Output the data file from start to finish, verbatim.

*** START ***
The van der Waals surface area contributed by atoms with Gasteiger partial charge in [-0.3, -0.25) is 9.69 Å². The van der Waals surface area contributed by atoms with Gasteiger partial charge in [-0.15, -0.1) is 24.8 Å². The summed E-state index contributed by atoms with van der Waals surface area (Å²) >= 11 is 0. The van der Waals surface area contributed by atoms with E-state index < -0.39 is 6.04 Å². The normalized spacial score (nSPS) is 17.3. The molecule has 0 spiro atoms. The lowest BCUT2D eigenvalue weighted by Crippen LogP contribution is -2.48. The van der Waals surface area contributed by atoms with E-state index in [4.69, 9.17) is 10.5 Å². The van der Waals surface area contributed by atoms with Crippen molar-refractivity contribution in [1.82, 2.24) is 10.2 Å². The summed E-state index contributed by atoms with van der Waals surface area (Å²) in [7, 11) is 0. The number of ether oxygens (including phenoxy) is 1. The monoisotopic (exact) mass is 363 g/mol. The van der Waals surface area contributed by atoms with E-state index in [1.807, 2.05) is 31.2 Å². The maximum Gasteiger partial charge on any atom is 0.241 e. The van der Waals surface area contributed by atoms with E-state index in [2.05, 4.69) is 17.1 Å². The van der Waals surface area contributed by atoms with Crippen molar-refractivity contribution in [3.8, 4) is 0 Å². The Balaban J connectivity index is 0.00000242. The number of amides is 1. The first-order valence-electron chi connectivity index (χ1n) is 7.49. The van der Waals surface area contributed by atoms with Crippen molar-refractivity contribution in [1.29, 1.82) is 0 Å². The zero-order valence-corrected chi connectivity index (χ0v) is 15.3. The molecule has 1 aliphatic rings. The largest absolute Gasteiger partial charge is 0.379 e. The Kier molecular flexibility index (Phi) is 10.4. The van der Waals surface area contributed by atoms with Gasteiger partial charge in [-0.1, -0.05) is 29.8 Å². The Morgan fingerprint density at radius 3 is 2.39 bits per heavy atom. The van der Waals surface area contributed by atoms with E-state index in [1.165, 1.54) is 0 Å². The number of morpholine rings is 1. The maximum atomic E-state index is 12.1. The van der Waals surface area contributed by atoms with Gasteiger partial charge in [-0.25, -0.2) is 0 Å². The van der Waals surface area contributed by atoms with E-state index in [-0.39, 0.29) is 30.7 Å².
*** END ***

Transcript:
The van der Waals surface area contributed by atoms with Gasteiger partial charge in [-0.3, -0.25) is 9.69 Å². The van der Waals surface area contributed by atoms with Gasteiger partial charge in [-0.15, -0.1) is 24.8 Å². The summed E-state index contributed by atoms with van der Waals surface area (Å²) >= 11 is 0. The van der Waals surface area contributed by atoms with E-state index < -0.39 is 6.04 Å². The normalized spacial score (nSPS) is 17.3. The molecule has 0 spiro atoms. The lowest BCUT2D eigenvalue weighted by Crippen LogP contribution is -2.48. The van der Waals surface area contributed by atoms with E-state index in [4.69, 9.17) is 10.5 Å². The van der Waals surface area contributed by atoms with Crippen molar-refractivity contribution in [1.82, 2.24) is 10.2 Å². The summed E-state index contributed by atoms with van der Waals surface area (Å²) in [7, 11) is 0. The number of ether oxygens (including phenoxy) is 1. The monoisotopic (exact) mass is 363 g/mol. The van der Waals surface area contributed by atoms with E-state index in [1.807, 2.05) is 31.2 Å². The maximum Gasteiger partial charge on any atom is 0.241 e. The van der Waals surface area contributed by atoms with E-state index in [2.05, 4.69) is 17.1 Å². The van der Waals surface area contributed by atoms with Crippen molar-refractivity contribution in [3.8, 4) is 0 Å². The Balaban J connectivity index is 0.00000242. The number of amides is 1. The first-order valence-electron chi connectivity index (χ1n) is 7.49. The van der Waals surface area contributed by atoms with Crippen molar-refractivity contribution in [1.29, 1.82) is 0 Å². The zero-order valence-corrected chi connectivity index (χ0v) is 15.3. The molecule has 1 aliphatic rings. The largest absolute Gasteiger partial charge is 0.379 e. The Kier molecular flexibility index (Phi) is 10.4. The van der Waals surface area contributed by atoms with Gasteiger partial charge in [-0.1, -0.05) is 29.8 Å². The Morgan fingerprint density at radius 3 is 2.39 bits per heavy atom. The van der Waals surface area contributed by atoms with E-state index in [1.165, 1.54) is 0 Å². The number of morpholine rings is 1. The maximum atomic E-state index is 12.1. The van der Waals surface area contributed by atoms with Gasteiger partial charge in [-0.25, -0.2) is 0 Å². The van der Waals surface area contributed by atoms with E-state index in [-0.39, 0.29) is 30.7 Å².